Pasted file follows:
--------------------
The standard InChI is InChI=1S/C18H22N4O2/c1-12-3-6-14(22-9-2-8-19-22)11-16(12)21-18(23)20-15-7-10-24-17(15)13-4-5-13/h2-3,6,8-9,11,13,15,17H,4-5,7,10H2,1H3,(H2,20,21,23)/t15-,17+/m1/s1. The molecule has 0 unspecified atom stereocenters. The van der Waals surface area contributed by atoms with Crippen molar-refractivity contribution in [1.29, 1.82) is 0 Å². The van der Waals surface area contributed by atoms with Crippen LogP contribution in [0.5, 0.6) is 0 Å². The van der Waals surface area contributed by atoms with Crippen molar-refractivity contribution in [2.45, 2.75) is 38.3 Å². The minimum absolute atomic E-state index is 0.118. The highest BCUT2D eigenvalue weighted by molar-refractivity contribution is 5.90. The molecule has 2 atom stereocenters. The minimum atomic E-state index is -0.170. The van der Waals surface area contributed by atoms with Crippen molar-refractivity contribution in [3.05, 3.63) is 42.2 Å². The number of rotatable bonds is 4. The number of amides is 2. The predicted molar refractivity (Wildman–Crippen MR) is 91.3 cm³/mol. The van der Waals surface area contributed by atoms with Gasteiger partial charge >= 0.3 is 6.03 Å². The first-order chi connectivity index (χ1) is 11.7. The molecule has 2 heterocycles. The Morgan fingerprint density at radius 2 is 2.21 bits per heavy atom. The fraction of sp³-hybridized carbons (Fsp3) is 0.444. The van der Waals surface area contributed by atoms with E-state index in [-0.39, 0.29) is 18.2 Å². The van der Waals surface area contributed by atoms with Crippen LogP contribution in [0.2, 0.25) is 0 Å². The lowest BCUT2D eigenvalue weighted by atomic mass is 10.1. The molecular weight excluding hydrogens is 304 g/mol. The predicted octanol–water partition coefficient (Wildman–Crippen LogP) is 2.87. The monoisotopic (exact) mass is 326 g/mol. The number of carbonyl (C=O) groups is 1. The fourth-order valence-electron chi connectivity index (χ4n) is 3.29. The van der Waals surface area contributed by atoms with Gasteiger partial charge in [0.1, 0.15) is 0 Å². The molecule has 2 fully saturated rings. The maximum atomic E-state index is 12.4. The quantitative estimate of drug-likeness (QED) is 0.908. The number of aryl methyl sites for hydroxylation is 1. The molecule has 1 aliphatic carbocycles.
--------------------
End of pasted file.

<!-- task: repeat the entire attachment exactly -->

The standard InChI is InChI=1S/C18H22N4O2/c1-12-3-6-14(22-9-2-8-19-22)11-16(12)21-18(23)20-15-7-10-24-17(15)13-4-5-13/h2-3,6,8-9,11,13,15,17H,4-5,7,10H2,1H3,(H2,20,21,23)/t15-,17+/m1/s1. The molecule has 0 unspecified atom stereocenters. The van der Waals surface area contributed by atoms with Crippen molar-refractivity contribution in [1.29, 1.82) is 0 Å². The van der Waals surface area contributed by atoms with Crippen LogP contribution in [0.5, 0.6) is 0 Å². The van der Waals surface area contributed by atoms with Crippen molar-refractivity contribution in [2.45, 2.75) is 38.3 Å². The minimum absolute atomic E-state index is 0.118. The highest BCUT2D eigenvalue weighted by molar-refractivity contribution is 5.90. The molecule has 2 atom stereocenters. The minimum atomic E-state index is -0.170. The van der Waals surface area contributed by atoms with Crippen molar-refractivity contribution in [3.05, 3.63) is 42.2 Å². The number of rotatable bonds is 4. The number of amides is 2. The predicted molar refractivity (Wildman–Crippen MR) is 91.3 cm³/mol. The van der Waals surface area contributed by atoms with Gasteiger partial charge >= 0.3 is 6.03 Å². The first-order chi connectivity index (χ1) is 11.7. The molecule has 2 heterocycles. The Morgan fingerprint density at radius 2 is 2.21 bits per heavy atom. The fraction of sp³-hybridized carbons (Fsp3) is 0.444. The van der Waals surface area contributed by atoms with E-state index in [-0.39, 0.29) is 18.2 Å². The van der Waals surface area contributed by atoms with Crippen LogP contribution in [0.2, 0.25) is 0 Å². The lowest BCUT2D eigenvalue weighted by atomic mass is 10.1. The molecular weight excluding hydrogens is 304 g/mol. The predicted octanol–water partition coefficient (Wildman–Crippen LogP) is 2.87. The monoisotopic (exact) mass is 326 g/mol. The number of carbonyl (C=O) groups is 1. The fourth-order valence-electron chi connectivity index (χ4n) is 3.29. The van der Waals surface area contributed by atoms with Gasteiger partial charge in [0.1, 0.15) is 0 Å². The molecule has 2 fully saturated rings. The maximum atomic E-state index is 12.4. The quantitative estimate of drug-likeness (QED) is 0.908. The number of aryl methyl sites for hydroxylation is 1. The molecule has 1 aliphatic carbocycles.